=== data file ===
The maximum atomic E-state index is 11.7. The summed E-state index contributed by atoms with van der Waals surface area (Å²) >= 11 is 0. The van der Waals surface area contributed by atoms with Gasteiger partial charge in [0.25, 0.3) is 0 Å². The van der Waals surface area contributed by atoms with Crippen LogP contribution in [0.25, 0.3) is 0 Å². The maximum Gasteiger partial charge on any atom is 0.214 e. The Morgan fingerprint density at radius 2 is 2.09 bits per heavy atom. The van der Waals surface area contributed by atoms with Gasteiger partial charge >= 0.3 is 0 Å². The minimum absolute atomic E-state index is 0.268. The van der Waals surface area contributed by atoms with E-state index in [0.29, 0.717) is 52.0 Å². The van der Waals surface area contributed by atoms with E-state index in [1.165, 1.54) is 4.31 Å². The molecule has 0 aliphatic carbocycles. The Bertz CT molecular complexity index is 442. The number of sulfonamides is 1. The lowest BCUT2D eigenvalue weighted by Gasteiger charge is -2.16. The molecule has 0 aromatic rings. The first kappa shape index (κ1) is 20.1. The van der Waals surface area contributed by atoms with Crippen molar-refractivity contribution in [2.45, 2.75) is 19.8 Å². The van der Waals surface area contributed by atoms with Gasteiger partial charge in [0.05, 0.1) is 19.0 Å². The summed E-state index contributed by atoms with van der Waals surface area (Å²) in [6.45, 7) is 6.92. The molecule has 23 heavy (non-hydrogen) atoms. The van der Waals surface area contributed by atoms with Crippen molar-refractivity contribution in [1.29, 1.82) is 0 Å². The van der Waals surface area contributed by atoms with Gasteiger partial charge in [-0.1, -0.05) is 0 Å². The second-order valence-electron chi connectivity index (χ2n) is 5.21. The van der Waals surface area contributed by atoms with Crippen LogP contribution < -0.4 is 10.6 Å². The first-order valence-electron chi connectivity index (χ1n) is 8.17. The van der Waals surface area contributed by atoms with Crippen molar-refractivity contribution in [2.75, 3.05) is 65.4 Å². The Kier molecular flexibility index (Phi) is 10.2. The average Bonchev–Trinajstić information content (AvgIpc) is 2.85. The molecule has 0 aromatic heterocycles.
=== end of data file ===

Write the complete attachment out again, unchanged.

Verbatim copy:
The maximum atomic E-state index is 11.7. The summed E-state index contributed by atoms with van der Waals surface area (Å²) >= 11 is 0. The van der Waals surface area contributed by atoms with Gasteiger partial charge in [0.25, 0.3) is 0 Å². The van der Waals surface area contributed by atoms with Crippen LogP contribution in [0.25, 0.3) is 0 Å². The maximum Gasteiger partial charge on any atom is 0.214 e. The Morgan fingerprint density at radius 2 is 2.09 bits per heavy atom. The van der Waals surface area contributed by atoms with Gasteiger partial charge >= 0.3 is 0 Å². The minimum absolute atomic E-state index is 0.268. The van der Waals surface area contributed by atoms with E-state index in [0.29, 0.717) is 52.0 Å². The van der Waals surface area contributed by atoms with E-state index in [1.165, 1.54) is 4.31 Å². The molecule has 0 aliphatic carbocycles. The Bertz CT molecular complexity index is 442. The number of sulfonamides is 1. The lowest BCUT2D eigenvalue weighted by Gasteiger charge is -2.16. The molecule has 0 aromatic rings. The first kappa shape index (κ1) is 20.1. The van der Waals surface area contributed by atoms with Crippen molar-refractivity contribution in [2.45, 2.75) is 19.8 Å². The van der Waals surface area contributed by atoms with Gasteiger partial charge in [0.05, 0.1) is 19.0 Å². The summed E-state index contributed by atoms with van der Waals surface area (Å²) in [6.45, 7) is 6.92. The molecule has 23 heavy (non-hydrogen) atoms. The van der Waals surface area contributed by atoms with Crippen molar-refractivity contribution in [1.29, 1.82) is 0 Å². The van der Waals surface area contributed by atoms with Gasteiger partial charge in [-0.1, -0.05) is 0 Å². The second-order valence-electron chi connectivity index (χ2n) is 5.21. The van der Waals surface area contributed by atoms with Crippen LogP contribution < -0.4 is 10.6 Å². The first-order valence-electron chi connectivity index (χ1n) is 8.17. The van der Waals surface area contributed by atoms with Crippen molar-refractivity contribution in [2.75, 3.05) is 65.4 Å². The Kier molecular flexibility index (Phi) is 10.2. The average Bonchev–Trinajstić information content (AvgIpc) is 2.85. The molecule has 0 aromatic heterocycles.